First Language(s): Shona
Second Language(s): English
Ketina Muringaniza is a pensioner who has taken full time writing as a hobby. I live in Gweru in Zimbabwe. I enjoy reading, socializing with the marginalized and listening to music. I enjoy gardening immensely. I like dogs. I published one Shona Novel entitled Zviuya Hazvivanane. Another Strangled Cry is under publication with Author House in the UK.
What was your favorite book as a child?
My most favourite book as a reader was Heidi which captivated me when I was just a young reader at primary level. I was so immersed in it that thereafter I read several versions of it from the abridged copy for beginners to the bigger full volumes. I never got tired of reading the novel. It was indeed a great inspiration in my life and wetted my appetite to read more. I have, throughout my life, read several books but so far none have made so permanent an impact. I was a solitary figure failing to get consolation in idle play and foolish childish plants. I somehow enjoyed reading any book I could get hold of. My father had a lot of church literature and farmers’ diaries way beyond my level but I would tackle and read them to the amazement of all. It was only when I went to boarding school and had access to the children’s library books that I became so attached to Heidi that I would imagine myself in the Alps and feel sympathy for her ill-treatment when she was bundled to and from. In fact, Heidi, that carefree character, must have moulded what I am today unconsciously.
Do you remember the original reason or motivation why you started writing creatively?
I clearly remember when I was still very young, before even going to school, that I thoroughly enjoyed the evening fairy storytelling times our parents always set aside daily. I looked forward to those sessions. On the radio, every day there was a thirty-minute session for serial local radio drama which we also followed rigidly every evening, Monday to Friday. Those serial dramas wetted my appetite so much that I would create my own in private, daily adding more scenes to that secret serial creation. Every evening as soon as we went to sleep, I would pretend to be asleep as I ventured into my creative adventure. Thus, at school I was so impatient to learn to read and write so that I could capture my creations on paper. I often pestered my father to teach me syllables not yet taught at school so as to be able to read and write on my own. Thus, I proved a fast learner reading way beyond my level. At that early age, it became my hobby to jot down my nocturnal creations hence my speedy reading and writing skills. Throughout my education, I always excelled in creative writing.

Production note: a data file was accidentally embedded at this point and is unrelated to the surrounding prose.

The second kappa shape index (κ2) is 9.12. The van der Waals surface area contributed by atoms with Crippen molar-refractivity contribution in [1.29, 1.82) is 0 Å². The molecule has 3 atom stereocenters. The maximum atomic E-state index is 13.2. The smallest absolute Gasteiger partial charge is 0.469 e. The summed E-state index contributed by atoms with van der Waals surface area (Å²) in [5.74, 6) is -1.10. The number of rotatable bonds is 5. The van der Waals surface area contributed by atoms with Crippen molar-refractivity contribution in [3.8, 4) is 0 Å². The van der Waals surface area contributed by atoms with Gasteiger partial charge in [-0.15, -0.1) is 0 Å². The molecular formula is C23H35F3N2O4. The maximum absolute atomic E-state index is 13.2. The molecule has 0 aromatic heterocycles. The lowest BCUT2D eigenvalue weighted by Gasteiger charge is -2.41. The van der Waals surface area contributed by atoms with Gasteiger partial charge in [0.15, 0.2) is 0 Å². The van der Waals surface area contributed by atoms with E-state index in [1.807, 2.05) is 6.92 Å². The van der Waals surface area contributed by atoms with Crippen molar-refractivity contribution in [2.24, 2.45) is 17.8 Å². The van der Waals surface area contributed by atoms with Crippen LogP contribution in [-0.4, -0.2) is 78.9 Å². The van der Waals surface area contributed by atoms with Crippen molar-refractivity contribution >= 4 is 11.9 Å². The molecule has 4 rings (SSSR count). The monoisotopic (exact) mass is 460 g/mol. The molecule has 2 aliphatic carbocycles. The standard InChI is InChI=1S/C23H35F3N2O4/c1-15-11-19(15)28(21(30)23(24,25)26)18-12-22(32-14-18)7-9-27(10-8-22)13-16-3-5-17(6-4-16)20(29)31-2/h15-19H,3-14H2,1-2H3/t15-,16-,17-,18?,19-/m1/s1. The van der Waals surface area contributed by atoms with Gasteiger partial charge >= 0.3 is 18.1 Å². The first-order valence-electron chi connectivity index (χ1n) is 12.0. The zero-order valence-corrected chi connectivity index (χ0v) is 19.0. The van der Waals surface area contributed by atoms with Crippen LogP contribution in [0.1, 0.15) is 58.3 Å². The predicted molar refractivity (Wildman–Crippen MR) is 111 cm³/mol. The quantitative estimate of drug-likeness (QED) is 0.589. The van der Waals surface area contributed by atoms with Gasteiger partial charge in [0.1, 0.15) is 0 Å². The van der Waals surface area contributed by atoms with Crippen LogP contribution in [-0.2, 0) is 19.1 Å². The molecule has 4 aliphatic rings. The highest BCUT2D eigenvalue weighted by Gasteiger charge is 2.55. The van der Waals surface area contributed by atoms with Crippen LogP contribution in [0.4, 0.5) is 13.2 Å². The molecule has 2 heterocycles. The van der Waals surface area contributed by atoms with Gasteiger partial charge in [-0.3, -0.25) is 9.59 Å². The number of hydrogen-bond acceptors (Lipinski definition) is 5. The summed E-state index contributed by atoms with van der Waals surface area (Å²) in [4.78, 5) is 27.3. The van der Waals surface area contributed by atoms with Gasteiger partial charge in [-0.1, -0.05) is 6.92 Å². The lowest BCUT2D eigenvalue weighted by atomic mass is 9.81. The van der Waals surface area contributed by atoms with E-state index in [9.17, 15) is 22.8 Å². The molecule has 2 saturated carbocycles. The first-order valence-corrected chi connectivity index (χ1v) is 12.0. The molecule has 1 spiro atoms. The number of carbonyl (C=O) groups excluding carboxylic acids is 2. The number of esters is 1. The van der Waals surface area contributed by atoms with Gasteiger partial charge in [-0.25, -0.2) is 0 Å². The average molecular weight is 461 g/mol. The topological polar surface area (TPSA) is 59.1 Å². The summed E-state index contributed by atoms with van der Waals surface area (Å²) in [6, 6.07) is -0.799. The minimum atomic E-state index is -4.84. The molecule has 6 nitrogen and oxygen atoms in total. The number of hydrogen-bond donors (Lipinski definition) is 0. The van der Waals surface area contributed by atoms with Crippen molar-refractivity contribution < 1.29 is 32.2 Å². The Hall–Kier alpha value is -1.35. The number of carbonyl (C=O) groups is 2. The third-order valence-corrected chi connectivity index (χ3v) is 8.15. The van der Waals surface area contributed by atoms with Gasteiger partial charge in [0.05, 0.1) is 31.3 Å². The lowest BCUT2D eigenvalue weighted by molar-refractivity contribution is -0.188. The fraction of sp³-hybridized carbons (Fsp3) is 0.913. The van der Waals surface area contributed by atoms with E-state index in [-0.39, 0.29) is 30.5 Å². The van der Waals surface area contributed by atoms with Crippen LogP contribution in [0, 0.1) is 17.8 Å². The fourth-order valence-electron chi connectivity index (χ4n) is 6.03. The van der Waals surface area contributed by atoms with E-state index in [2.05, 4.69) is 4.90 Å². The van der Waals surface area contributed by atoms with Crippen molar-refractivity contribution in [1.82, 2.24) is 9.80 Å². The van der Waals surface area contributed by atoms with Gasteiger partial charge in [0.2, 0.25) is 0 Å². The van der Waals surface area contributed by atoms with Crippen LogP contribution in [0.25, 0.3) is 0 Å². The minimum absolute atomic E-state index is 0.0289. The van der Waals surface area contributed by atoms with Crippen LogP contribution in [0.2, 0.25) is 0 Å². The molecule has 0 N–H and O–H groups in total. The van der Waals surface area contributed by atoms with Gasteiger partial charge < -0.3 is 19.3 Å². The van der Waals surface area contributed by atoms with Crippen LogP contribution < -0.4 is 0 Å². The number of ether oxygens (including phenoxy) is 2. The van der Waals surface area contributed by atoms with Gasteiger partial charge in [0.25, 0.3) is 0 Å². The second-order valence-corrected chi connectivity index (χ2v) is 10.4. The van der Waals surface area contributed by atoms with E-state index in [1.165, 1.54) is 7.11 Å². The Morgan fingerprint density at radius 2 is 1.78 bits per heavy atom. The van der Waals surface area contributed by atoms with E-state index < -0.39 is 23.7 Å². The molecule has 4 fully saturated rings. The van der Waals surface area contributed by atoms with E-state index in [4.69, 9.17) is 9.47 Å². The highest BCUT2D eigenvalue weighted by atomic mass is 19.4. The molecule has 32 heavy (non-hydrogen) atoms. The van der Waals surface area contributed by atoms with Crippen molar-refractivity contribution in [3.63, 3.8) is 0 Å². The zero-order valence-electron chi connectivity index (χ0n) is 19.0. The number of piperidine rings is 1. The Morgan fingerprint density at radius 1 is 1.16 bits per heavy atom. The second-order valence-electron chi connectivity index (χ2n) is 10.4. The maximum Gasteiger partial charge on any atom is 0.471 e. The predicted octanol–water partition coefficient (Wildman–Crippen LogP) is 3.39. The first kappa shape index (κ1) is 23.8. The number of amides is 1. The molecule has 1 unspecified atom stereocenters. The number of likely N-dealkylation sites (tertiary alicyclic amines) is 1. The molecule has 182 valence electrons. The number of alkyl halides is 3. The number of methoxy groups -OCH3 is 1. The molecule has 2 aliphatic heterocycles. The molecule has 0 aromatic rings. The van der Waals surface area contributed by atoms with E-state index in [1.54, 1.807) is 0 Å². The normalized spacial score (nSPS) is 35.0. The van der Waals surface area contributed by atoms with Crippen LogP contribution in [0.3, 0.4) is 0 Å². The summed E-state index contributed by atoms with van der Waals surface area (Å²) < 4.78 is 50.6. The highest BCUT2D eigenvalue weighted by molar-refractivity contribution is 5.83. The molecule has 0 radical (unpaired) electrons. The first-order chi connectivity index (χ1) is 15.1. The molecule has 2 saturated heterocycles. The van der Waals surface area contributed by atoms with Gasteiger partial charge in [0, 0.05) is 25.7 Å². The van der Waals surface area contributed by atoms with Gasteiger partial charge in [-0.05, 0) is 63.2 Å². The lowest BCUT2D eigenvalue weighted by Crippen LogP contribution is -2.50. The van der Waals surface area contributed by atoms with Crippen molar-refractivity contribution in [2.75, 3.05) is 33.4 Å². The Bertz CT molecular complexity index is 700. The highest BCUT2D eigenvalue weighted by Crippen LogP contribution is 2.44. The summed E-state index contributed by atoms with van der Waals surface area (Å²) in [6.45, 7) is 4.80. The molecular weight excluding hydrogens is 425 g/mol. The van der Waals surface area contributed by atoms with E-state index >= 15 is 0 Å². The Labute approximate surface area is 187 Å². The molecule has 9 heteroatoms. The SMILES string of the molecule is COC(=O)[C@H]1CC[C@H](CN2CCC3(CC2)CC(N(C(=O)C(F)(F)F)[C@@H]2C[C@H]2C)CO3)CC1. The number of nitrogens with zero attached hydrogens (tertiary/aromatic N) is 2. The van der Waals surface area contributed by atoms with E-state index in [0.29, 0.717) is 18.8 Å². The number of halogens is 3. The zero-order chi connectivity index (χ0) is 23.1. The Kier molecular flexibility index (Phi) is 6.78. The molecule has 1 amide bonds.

What was the most adventurous or thrilling thing you ever did/experienced?
For years, I had written without much success except for one publication. I was losing heart and almost gave up. My editor encouraged me to carry on. I attended various workshops and seminars organized by Zimbabwe Women Writers in which my talent had been revealed. In 2008, I left Zimbabwe for Malaysia only returning mid-2009, I phoned my editor on my return just in the nick of time. She was ecstatic for me to apply for the writers’ workshop being advertised for Zimbabweans at home. The deadline was in just two days’ time. I had to select one of my numerous texts to send with her help. Everything that could go wrong did, like being detained in hospital for a day before meeting her. The internet went down after the selection for the whole day on the deadline date. I only managed to send the article a few minutes before midnight. My article was selected for the 2nd Residence workshop in Uganda to represent ZWW on my creative writing strength. Eureka! As if in a dream in February 2011, I found myself airborne for Uganda. I could hardly believe I had achieved that solely on my writing skills.
Do you listen to music while reading or writing?
Yes! I thoroughly enjoy listening to music when I am reading or writing. In most cases, soft flowing, passionate music completely excludes all unnecessary noise which distracts attention. Thus enveloped in appropriate mood and environment, I go right to the moon into Utopia and create whatever I intend into reality, when I actually visualize and experience the scene mentally. Of necessity, the music chosen should suit the mood, climate and background I am exposed to or intend to create. Music is also very crucial in my creative writing because it stimulates, propels and drives me into action. It puts me in the right mental state. It is in fact a very helpful soothing drug which induces the best in me without any harmful side effects. At times when I reread such scenes created when playing relevant music, I just find myself overwhelmed in my creativity so much that I can hardly believe that I produced the piece. I find music is my most addictive catalyst which stimulates and polishes my creativity. I mainly enjoy meaningful music that brings peace, calmness and meaning to what is currently at stake. Hence, I enjoy a wide variety but the golden oldies take precedence.
Early Morning Stroll
Issue Fall '19